38 We were living in a less spacious age 66/181 A metaphor that refers to a crowded age in which people don’t tolerate each other too well; Gabriel’s brother Constantine (176), a priest is absent from the party, a significant absence (Constantine is the first to advocate religious tolerance), Lack those qualities of humanity, of hospitality, of kindly humor; 4/28/201538

39 Absent faces 67/181 Pat is dead; Gabriel’s mother is dead; Gabriel’s brother Constantine (representing religious toleration) is significantly absent from the party; Though Michael Furey does not belong to the family, he will come back to haunt the living—foreshadowing vs. prolepsis 4/28/201539

40 Past vs. Present 181 “But yet,” continued Gabriel, his voice falling into a softer inflection, “there are always in gatherings such as this sadder thoughts that will recur to our minds: thoughts of the past, of youth, of changes, of absent faces that we miss here tonight. Our path through life is strewn with many such sad memories: and were we to brood upon them always we could not find the heart to go on bravely with our work among the living. We have all of us living duties and living affections which claim, and rightly claim, our strenuous endeavours. 4/28/201540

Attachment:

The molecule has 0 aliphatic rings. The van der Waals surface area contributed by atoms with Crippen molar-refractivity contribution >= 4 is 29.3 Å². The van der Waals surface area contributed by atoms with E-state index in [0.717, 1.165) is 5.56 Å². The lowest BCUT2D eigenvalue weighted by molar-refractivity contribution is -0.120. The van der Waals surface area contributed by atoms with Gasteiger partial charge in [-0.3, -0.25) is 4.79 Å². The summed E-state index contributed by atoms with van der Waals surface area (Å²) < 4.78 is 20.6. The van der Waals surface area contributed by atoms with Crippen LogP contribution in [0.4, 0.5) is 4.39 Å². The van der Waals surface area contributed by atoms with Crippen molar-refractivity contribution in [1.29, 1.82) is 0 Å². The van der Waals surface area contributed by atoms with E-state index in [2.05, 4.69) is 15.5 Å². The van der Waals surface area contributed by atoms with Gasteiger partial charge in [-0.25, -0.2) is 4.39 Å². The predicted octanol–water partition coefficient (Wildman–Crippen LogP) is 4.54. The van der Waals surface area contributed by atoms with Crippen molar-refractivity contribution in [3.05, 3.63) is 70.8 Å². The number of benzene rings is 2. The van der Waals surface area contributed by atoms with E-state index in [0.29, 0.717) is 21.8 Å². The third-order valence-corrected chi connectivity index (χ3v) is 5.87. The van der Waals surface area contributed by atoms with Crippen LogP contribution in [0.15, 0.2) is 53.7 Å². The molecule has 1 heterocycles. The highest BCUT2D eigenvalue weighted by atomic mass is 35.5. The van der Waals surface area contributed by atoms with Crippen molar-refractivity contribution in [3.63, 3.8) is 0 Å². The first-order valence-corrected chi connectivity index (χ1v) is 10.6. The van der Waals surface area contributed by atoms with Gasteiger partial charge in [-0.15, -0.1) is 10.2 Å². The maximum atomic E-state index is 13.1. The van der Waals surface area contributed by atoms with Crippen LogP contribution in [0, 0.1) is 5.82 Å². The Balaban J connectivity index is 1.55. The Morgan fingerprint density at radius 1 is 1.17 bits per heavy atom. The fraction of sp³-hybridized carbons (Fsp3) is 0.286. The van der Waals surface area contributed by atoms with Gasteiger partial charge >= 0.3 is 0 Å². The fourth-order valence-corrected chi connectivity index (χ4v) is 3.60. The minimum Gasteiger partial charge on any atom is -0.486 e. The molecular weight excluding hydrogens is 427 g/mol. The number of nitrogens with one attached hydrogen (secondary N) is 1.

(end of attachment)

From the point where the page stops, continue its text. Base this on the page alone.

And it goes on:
41 The Judgment of Paris 182 one of the events that led up to the Trojan War/ to the foundation of Rome— Destruction and construction/discontinuity vs. continuity. 4/28/201541

42 Bribes from three goddesses Hera, wife and half sister of Zeus, offers power Athena, daughter of Zeus born out of his head, offers wisdom; Aphrodite, born from the sea foam (aphros), offers the most beautiful woman to Paris; 4/28/201542